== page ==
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An Election Year Stock Market Blog Post

By Michael Mashburn Jr.

A few years back, I read a book called “Thinking In Bets”, by Annie Duke. Annie is a world-renowned poker champion who has since parlayed her success at the tables into becoming a prolific business consultant.

In the book, she stresses the importance of making critical decisions based on probabilistic outcomes rather than emotions. She teaches you how to get comfortable with uncertainty. She acknowledges you can’t predict the future and you certainly can’t guarantee any outcomes you might desire. However, her thesis highlights not so much the end results, but rather the extensive thought process that goes into making said decisions. She emphasizes that while we may not always be right 100% of the time if we make choices based upon things like logic, experience, and probability of success while minimizing emotions that can sometimes cloud our ability to make sound judgments, then conceivably we should be able to live with the results, regardless of the outcome.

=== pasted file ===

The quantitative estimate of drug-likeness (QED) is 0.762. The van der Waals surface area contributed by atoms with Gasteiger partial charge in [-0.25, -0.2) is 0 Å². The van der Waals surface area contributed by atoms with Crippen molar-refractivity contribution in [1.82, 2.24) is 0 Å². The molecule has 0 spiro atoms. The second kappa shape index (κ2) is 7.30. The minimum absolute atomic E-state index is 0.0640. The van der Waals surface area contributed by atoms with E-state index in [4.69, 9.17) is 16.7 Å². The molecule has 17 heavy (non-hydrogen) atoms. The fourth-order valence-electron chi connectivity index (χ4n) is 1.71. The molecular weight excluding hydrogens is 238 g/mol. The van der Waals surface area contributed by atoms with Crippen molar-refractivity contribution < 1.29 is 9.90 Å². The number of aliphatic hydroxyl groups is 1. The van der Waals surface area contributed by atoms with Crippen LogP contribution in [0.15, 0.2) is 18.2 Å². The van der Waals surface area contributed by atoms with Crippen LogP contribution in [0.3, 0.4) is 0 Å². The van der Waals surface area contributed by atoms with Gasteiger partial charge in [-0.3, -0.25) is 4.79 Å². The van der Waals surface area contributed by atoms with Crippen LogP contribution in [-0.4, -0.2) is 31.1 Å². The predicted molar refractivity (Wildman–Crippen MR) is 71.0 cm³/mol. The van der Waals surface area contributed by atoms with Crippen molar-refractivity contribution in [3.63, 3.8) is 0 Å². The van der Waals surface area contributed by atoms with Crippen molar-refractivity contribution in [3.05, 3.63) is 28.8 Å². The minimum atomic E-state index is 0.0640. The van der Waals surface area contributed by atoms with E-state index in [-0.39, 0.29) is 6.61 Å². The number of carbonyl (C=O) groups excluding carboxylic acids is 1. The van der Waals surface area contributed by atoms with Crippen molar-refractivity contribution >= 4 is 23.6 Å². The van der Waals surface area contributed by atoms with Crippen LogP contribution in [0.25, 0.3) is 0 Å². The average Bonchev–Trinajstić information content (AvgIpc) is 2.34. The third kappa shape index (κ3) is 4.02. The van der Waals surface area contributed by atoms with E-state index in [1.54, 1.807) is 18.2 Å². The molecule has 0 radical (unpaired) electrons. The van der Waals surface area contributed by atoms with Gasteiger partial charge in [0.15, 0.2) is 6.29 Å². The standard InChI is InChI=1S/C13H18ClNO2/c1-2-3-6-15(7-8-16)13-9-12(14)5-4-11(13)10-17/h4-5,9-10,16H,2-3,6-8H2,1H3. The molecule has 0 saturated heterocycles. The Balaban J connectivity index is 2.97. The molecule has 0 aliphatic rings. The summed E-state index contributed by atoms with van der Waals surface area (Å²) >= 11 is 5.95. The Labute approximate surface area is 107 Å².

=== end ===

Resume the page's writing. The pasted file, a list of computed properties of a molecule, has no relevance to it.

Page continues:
Obviously, adopting this type of mentality into our daily lives is much easier said than done.  It’s undoubtedly not an easy mindset to implement at a moment’s notice. Let’s face it. We are often influenced by our emotions when making critical decisions. It’s an easy thing to succumb to on the fly. However, even for analytical people like my father and I, this book has revolutionized the way we approach our practice in a lot of ways.  It’s helped us refine our focus on things that need to take priority and being able to live with decisions we make knowing we made those commitments because we knew it would give us the highest probability of success–win, lose, or draw.

With that in mind, I thought this would be an interesting way to approach a topic I think is relevant for all of us this year. How does the market, specifically the S&P 500 Index, perform during election years?